Mission Insignia


Time lapse: Opel presents the Insignia in K48’s historic halls.


Automotive journalists see, discover, and experience all manner of things almost every day of their working lives. Which is not surprising – after all, innovations are the bread and butter of their profession. Premieres, presentations, and test drives are their staple diet around the globe. And now, it’s the turn of the new Opel Insignia. The model presented in K48 complex on the Rüsselsheim factory site is a Sedan, the Insignia Grand Sport option. On the one hand, by the engineers and designers who spent years realizing the new flagship model and, after them, the experts from Sales & Marketing who will be bringing the new model onto the market. Whatever their functions in the achievement of this masterpiece, they all have one thing in common – immense pride in what they have achieved. But will they be able to transplant their passion for the second generation of the Insignia into the hearts and minds of this audience of seasoned media representatives? Opel Post shared all the stages of the press and media tour with the journalists.

For a whole two weeks, 550 journalists from every corner of Europe traveled to Rüsselsheim to make their acquaintance with the new Insignia. It is the biggest international, live-driving launch event staged by a German automobile manufacturer for many years.


Watchful “Kapitän” During the event, the journalists take a break for snacks and refreshments – and a chance to marvel at the traditions of the Opel brand.


Stop 1: The Opel Burger

Everyone entering K48 feels like a special guest at an exclusive, premium motor show. The atmosphere is spacious and airy. Industrial look with hanging lights. Here, softly carpeted areas. There, a mobile wall element as a divider. The hall is hung with gigantic pictures, banners, posters and facts about the new Insignia. And, of course, the starring role is played by the vehicle itself, accompanied by its legendary ancestors, the KAD models – the Kapitän, Admiral and Diplomat. To keep up their strength, visitors to the event can try a freshly-made burger – in a crusty bread roll baked with an original “Opel-Blitz”, the traditional streak of lightning logo. Opel CEO Karl-Thomas Neumann drops by while they are enjoying a snack. A few welcoming words. Are you having a good time? In no time at all, shop talk about the new Insignia is on the menu.

The story so far
Everyone is relaxed and looking forward to what comes next. For some, the most exciting part so far is the burger, but not for long.

Table-talk with the CEO Karl-Thomas Neumann in conversation with the journalists.

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The Opel Burger


Note books at the ready The guests listen to Thomas Benkner’s presentation.


What are we aiming for with the second generation? This is the issue Thomas Benkner and his colleagues from Marketing had to resolve before the development of the new Insignia could begin.

Stop 2: How to handle a new star in the marketing universe

Thomas Benkner is Manager Product & Pricing in Marketing. He explains how the individual teams at Opel addressed the challenges of creating the new flagship model. “We all knew we were going to have a tough time topping the success of the first Insignia.” After all, 940,000 models sold speaks for itself. Benkner’s department analyzed the situation and defined the points with which the new generation would have to make its mark: design, the driving sensation, and technical features, whether sophisticated details like the head-up display or entire systems, as in the case of its lighting technology. “On top of this, we had to keep in mind that we also wanted to offer a vehicle at an attractive and highly competitive price. Not only in terms of the purchasing price, but also the servicing and leasing costs.”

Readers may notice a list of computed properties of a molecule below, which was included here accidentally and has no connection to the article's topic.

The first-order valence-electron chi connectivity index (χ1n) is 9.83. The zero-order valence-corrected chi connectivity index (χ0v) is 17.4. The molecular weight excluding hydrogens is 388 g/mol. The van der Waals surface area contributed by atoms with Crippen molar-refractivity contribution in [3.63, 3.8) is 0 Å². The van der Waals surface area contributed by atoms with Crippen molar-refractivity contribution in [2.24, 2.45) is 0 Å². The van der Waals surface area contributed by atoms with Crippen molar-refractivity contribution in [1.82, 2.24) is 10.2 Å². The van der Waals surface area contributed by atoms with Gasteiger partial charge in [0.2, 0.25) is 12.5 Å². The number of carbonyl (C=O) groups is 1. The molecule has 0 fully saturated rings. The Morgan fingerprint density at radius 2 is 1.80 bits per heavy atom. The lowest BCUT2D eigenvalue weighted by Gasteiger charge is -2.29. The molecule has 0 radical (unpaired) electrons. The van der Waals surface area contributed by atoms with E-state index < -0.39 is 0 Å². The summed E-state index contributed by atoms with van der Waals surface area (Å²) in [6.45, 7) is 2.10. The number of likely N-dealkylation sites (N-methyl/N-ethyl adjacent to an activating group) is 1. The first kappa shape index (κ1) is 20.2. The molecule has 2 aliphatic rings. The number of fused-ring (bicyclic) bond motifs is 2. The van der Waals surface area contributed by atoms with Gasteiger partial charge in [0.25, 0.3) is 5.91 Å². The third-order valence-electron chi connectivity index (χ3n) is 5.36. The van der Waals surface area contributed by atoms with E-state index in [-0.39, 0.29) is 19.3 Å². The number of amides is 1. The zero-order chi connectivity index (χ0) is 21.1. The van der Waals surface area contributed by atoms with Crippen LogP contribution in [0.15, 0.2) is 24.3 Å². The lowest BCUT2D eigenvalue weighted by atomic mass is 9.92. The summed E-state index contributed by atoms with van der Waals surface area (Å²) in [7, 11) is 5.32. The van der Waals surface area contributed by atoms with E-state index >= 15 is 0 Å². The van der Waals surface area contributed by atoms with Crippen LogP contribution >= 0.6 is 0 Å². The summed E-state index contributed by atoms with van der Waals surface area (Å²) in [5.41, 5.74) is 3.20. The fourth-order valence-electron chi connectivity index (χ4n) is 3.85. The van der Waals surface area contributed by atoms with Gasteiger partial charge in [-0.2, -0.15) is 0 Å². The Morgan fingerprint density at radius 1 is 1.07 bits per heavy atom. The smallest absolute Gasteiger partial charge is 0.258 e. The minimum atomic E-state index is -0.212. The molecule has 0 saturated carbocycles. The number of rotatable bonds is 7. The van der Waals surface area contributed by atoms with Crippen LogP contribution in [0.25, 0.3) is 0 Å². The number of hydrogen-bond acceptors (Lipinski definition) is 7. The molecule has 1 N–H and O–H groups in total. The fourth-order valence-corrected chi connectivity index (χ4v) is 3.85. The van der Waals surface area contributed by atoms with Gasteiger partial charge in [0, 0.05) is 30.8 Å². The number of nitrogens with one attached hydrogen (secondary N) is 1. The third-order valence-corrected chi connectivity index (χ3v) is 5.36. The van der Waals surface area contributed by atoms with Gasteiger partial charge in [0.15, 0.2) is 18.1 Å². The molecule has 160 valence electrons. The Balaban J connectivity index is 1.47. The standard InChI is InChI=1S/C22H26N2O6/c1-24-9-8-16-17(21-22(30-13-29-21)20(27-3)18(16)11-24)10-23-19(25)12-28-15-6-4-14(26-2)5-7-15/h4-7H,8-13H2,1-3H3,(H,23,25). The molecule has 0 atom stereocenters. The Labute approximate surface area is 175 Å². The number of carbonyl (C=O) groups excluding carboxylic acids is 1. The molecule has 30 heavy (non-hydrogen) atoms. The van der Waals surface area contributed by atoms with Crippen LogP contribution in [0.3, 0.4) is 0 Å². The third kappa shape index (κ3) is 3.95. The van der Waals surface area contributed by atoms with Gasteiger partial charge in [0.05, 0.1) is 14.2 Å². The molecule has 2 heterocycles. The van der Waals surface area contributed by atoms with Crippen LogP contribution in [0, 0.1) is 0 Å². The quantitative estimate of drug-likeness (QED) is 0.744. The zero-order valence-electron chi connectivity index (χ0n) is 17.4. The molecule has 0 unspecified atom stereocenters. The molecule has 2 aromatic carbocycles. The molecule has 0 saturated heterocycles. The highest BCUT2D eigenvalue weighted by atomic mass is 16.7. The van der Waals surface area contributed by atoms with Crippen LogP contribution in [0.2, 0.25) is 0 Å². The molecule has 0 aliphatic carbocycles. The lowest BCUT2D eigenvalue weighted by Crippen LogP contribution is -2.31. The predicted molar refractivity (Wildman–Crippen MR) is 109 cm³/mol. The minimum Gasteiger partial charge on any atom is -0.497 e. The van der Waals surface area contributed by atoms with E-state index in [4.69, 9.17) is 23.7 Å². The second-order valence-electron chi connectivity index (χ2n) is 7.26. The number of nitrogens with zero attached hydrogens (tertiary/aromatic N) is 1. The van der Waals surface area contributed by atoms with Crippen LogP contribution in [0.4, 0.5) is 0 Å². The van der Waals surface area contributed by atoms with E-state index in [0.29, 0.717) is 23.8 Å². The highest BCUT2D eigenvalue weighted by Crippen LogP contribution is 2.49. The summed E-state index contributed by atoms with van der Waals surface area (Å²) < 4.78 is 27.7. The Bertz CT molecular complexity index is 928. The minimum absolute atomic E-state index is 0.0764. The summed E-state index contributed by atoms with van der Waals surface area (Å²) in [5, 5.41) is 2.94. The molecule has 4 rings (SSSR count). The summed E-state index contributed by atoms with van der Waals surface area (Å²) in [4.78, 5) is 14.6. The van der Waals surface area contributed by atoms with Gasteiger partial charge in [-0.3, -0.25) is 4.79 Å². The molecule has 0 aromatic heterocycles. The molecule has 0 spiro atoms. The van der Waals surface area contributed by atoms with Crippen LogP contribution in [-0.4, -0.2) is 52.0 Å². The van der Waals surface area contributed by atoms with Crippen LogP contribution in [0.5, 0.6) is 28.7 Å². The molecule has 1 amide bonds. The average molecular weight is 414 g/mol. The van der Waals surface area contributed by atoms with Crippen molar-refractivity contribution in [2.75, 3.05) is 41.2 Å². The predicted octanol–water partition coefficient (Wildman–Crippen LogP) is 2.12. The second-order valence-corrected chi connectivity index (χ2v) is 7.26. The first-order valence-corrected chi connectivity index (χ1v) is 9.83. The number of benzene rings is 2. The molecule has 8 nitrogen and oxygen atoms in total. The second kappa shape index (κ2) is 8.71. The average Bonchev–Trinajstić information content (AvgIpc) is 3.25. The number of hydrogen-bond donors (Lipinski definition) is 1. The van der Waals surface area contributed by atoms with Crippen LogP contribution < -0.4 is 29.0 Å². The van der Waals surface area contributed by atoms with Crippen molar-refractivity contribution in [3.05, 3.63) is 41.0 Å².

The story so far
The faces of everyone present reveal their interest in finding out more about the new Insignia.


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Lighter, more dynamic, more comfort Chief Engineer Werner Joeris tells about the new engines and how the overall weight was reduced.


Stop 3: The engineer with the sparkling eyes

Werner Joeris gets straight to the point. “We managed to reduce the weight of the Grand Sport by up to 175 kilos – that’s 385 pounds – that’s something you’re going to notice when you take it out on the road.” Werner Joeris played his part in the project as Chief Engineer. Amongst other things, his province includes aspects like the drivetrain, aerodynamics, vibration, and noise. Here, he ably explains where and how lightweight, high-strength steels have been used to cut down the weight of the car. He also mentions the role in weight reduction played by the aluminum hood. Werner Joeris’ eyes sparkle when he describes what it feels like in terms of performance when a completely new engine generation has one kilo less to move for every horsepower it delivers: “We have given a whole new meaning to the concept of driving dynamics.”

The story so far
You can literally feel that the Opel presentation has not only captured the interest of the journalists, but has now also grabbed their attention.

A better driving experience That was the leitmotif that guided Werner Joeris and his team during the development of the Grand Sport concept


Design-walkaround with Niels Loeb.


Stop 4: Design must not be seen as an end in itself